Rod Stewart - the grave digger
Rod Stewart is the youngest of five children and was born in Highgate, North London to parents who owned a newsagents shop there. Minutes before Stewart was born, a German V-2 rocket scored a direct hit on Highgate Police Station just down the street. Rod Stewart had trials with the football clubs Celtic, and Brentford (based in West London). He then worked as a grave digger. He soon switched to a career in music joining folk singer Wizz Jones in the early 1960s as a street singer travelling around Europe; this resulted in his being deported from Spain for vagrancy.
Oprah Winfrey - the young reporter
Oprah Winfrey was born in Kosciusko, Mississippi, to a Baptist family. Her parents were unmarried teenagers. Winfrey's grandmother taught her to read before the age of three and took her to the local church, where she was nicknamed "The Preacher" for her ability to recite Bible verses. Winfrey was self-helping her way to the top long before the world ever heard of Dr. Phil. Arriving at a radio station to collect a watch she had won through a promotional contest, a 16-year-old Winfrey read for producers and secured herself a spot as an on-air reporter earning $100 per week.
Adolf Hitler - the postcard painter
As a child, Adolf Hitler attended a monastery school and harbored dreams of becoming a priest, but he dropped out after his father’s death in 1903. By then, Hitler had a new career in mind: professional artist. And though the Führer’s precise but emotionless landscapes showed moderate promise, he was rejected twice from Vienna’s Academy of Fine Arts. Bitter, poor, and lonely, young Adolf moved between boardinghouses and hostels, earning a meager living painting postcards. Oddly enough, he might have been just another failed artist had it not been for World War I. Turning in his paintbrush for a pistol, Hitler volunteered as a runner for the German army. Turns out he enjoyed that world war so much that, a few decades later, he decided to start another one.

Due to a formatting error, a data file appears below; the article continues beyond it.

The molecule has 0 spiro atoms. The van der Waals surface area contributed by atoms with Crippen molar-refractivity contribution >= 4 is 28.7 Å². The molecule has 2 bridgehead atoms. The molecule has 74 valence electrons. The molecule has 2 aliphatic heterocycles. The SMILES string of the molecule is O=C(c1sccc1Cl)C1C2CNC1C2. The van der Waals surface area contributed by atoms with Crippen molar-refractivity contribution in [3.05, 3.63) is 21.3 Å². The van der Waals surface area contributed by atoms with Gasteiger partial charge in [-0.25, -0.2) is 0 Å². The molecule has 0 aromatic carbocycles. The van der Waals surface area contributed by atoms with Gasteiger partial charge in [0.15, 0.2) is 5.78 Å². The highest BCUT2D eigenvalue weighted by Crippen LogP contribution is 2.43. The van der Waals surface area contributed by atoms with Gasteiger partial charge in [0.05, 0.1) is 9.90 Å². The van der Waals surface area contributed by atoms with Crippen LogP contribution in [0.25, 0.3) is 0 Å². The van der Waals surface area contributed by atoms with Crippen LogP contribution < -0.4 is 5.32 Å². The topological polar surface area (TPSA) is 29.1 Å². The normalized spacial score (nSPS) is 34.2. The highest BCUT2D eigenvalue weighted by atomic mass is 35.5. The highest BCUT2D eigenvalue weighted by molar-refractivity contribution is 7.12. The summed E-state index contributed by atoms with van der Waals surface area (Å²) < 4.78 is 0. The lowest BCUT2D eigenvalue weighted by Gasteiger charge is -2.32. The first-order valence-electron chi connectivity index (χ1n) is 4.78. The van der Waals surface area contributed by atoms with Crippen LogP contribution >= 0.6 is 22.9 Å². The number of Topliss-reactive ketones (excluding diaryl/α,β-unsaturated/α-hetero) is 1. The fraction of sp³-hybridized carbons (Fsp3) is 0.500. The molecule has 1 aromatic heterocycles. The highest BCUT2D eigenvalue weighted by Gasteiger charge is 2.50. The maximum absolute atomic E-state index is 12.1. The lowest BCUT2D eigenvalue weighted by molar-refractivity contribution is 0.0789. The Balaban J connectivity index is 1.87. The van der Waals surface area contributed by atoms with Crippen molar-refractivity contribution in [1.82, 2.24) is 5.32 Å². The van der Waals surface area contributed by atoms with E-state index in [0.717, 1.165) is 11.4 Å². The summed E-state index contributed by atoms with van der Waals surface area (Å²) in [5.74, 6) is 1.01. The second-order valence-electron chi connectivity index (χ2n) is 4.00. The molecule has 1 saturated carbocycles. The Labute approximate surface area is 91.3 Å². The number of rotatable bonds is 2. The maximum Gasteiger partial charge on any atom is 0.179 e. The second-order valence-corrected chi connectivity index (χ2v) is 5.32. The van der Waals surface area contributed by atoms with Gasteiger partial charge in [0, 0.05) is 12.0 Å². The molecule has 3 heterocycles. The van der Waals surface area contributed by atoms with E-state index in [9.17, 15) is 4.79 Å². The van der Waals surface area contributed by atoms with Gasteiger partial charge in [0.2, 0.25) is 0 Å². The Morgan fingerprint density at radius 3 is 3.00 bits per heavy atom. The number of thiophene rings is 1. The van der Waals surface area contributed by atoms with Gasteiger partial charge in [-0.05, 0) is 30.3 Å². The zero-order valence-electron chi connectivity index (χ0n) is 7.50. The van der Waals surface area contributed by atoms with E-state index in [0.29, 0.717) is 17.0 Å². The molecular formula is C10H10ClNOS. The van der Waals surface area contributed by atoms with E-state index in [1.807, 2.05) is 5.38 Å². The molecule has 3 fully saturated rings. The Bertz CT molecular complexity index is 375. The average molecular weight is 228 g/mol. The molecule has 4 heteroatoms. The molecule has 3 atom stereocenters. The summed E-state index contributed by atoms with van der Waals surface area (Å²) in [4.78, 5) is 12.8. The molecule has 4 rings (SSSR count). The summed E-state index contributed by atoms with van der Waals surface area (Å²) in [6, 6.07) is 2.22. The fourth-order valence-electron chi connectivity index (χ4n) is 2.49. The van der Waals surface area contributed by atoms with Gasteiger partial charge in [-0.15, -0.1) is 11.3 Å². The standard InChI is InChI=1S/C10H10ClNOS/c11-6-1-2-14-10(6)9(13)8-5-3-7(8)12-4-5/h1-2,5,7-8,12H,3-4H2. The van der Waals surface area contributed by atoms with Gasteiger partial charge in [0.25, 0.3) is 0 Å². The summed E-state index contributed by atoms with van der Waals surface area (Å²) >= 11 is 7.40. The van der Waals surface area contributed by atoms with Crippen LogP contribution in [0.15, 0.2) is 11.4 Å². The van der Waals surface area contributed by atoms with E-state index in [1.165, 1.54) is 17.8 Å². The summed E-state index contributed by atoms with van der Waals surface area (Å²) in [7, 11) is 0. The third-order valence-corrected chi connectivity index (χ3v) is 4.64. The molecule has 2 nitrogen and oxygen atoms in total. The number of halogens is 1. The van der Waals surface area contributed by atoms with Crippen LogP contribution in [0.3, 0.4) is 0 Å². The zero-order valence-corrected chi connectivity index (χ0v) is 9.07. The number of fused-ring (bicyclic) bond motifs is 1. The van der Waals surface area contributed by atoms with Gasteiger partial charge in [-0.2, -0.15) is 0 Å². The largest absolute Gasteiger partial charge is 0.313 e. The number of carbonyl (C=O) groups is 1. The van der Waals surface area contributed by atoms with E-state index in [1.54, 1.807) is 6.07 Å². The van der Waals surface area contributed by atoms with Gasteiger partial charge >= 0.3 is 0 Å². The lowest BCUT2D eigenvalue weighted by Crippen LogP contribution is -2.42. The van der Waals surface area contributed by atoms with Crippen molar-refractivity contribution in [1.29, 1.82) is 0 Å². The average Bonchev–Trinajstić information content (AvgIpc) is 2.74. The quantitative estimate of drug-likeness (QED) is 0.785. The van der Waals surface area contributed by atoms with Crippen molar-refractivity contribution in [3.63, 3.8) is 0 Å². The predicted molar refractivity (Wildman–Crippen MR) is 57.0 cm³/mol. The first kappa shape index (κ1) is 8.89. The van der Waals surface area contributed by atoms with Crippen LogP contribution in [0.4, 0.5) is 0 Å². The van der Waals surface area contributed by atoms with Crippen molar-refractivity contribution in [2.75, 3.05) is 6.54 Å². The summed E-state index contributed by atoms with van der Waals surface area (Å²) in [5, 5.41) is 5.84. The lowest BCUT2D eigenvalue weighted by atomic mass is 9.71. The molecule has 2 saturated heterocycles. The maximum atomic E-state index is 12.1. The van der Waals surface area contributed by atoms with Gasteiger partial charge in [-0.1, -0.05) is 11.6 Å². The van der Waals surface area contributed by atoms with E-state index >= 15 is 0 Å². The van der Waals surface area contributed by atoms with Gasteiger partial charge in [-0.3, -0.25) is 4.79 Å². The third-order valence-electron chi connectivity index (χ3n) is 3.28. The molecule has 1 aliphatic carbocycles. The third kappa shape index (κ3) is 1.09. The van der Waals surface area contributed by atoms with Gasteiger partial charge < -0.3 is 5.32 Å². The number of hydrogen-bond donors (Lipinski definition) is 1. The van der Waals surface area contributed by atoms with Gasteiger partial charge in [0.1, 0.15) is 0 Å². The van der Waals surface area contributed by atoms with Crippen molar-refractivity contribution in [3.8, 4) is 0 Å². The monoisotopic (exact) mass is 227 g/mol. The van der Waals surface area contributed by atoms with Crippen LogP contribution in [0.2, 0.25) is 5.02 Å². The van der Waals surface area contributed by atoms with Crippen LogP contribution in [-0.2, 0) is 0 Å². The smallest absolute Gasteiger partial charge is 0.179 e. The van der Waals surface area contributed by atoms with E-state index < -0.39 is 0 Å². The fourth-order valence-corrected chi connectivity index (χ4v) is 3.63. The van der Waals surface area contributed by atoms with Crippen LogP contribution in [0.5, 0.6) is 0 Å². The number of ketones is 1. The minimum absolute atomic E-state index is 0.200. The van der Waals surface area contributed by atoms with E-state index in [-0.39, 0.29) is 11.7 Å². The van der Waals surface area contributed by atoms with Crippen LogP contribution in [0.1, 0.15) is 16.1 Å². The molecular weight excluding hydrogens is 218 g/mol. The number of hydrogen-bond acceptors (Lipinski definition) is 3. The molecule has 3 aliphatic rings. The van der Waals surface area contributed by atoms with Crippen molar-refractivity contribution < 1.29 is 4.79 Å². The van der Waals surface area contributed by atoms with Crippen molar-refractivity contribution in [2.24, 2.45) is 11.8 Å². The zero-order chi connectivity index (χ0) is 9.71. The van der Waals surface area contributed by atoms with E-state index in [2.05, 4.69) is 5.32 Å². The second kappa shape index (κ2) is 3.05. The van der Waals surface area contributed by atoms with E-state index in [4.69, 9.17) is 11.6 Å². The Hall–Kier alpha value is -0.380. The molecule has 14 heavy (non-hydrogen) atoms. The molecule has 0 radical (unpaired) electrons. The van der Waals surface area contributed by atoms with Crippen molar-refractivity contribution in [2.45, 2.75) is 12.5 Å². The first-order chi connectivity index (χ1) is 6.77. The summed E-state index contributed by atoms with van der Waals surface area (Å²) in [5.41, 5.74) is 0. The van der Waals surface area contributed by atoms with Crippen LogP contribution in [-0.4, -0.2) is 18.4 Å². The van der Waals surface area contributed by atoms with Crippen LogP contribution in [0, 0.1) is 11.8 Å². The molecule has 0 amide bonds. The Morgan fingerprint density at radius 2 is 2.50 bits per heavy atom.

Sylvester Stallone - the lion cage cleaner
Sylvester Stallone, always the tough guy, was once employed as a lion cage cleaner. At fifteen, his classmates voted him the one "most likely to end up in the electric chair." In the 1960s, Stallone attended the University of Miami for three years. He came within a few credit hours of graduation, before he decided to drop out and pursue an acting career. Stallone's career began with the leading role, Stud, in a hard-core pornographic film called Party at Kitty and Stud's. The film was originally hard core and depicted sexual acts, but after Stallone's later success, the film was re-cut to soft-core and re-packaged as Italian Stallion (a reference to Rocky Balboa's nickname). The hardcore footage is apparently lost.
Jennifer Lopez - the Legal Assistant
Long before Jennifer Lopez sang, danced and acted her way to superstardom, she briefly traded in her velour tracksuit for a suit of the pin-striped variety while working at a law office.
Fidel Castro - the frustrated Ballplayer
Persistent rumors would have you believe that old Fidel was a talented baseball player who once tried out for a major-league team in America … which is completely untrue. The fact is, Castro did play a little ball back in school: he seems to have been the losing pitcher in a 1946 intramural game between the University of Havana’s business and law schools. But the point there is that he was in law school not so much to win ball games as to study law. Castro graduated and practiced in Havana between 1950 and 1952, when he failed miserably in his first attempted coup d’état. After a brief stint in prison and a few years exiled in Mexico and the United States, Castro and his family finally took control of Cuba in 1959.
Bill Gates was a congressional page at the Washington state Capitol;
Robin Williams performed as a street mime;
Demi Moore worked for a debt collection agency;
Madonna worked behind the counter at Dunkin' Donuts;
Jennifer Aniston was a waitress;
Brad Pitt moved refrigerators.
Prepared by Alexander Timoshik